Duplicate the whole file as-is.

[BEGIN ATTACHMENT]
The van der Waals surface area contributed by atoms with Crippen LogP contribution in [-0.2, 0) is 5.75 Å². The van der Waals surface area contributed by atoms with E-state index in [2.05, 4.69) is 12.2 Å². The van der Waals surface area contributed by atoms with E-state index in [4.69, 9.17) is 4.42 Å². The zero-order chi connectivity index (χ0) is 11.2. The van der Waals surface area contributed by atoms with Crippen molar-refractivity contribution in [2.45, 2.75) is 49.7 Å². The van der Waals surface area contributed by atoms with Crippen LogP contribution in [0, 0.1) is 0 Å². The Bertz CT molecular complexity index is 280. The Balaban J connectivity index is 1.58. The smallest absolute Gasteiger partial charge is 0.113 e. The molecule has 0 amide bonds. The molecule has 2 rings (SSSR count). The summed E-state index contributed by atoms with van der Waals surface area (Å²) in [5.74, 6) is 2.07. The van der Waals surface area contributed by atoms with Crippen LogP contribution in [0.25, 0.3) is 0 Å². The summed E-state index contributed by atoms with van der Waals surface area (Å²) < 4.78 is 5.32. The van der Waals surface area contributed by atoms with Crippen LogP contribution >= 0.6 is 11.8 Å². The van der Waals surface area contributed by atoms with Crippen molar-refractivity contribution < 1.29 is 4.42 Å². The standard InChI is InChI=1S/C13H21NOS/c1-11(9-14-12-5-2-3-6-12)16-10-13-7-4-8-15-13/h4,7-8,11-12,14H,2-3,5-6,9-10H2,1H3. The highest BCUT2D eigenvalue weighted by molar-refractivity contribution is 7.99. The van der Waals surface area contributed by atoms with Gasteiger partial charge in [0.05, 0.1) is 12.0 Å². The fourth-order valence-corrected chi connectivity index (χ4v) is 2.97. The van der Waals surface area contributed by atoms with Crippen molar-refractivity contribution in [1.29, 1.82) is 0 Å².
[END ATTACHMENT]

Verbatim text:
The van der Waals surface area contributed by atoms with Crippen LogP contribution in [-0.2, 0) is 5.75 Å². The van der Waals surface area contributed by atoms with E-state index in [2.05, 4.69) is 12.2 Å². The van der Waals surface area contributed by atoms with E-state index in [4.69, 9.17) is 4.42 Å². The zero-order chi connectivity index (χ0) is 11.2. The van der Waals surface area contributed by atoms with Crippen molar-refractivity contribution in [2.45, 2.75) is 49.7 Å². The van der Waals surface area contributed by atoms with Crippen LogP contribution in [0, 0.1) is 0 Å². The Bertz CT molecular complexity index is 280. The Balaban J connectivity index is 1.58. The smallest absolute Gasteiger partial charge is 0.113 e. The molecule has 0 amide bonds. The molecule has 2 rings (SSSR count). The summed E-state index contributed by atoms with van der Waals surface area (Å²) in [5.74, 6) is 2.07. The van der Waals surface area contributed by atoms with Crippen LogP contribution in [0.25, 0.3) is 0 Å². The summed E-state index contributed by atoms with van der Waals surface area (Å²) < 4.78 is 5.32. The van der Waals surface area contributed by atoms with Crippen LogP contribution >= 0.6 is 11.8 Å². The van der Waals surface area contributed by atoms with Crippen molar-refractivity contribution < 1.29 is 4.42 Å². The standard InChI is InChI=1S/C13H21NOS/c1-11(9-14-12-5-2-3-6-12)16-10-13-7-4-8-15-13/h4,7-8,11-12,14H,2-3,5-6,9-10H2,1H3. The highest BCUT2D eigenvalue weighted by molar-refractivity contribution is 7.99. The van der Waals surface area contributed by atoms with Gasteiger partial charge in [0.05, 0.1) is 12.0 Å². The fourth-order valence-corrected chi connectivity index (χ4v) is 2.97. The van der Waals surface area contributed by atoms with Crippen molar-refractivity contribution in [1.29, 1.82) is 0 Å².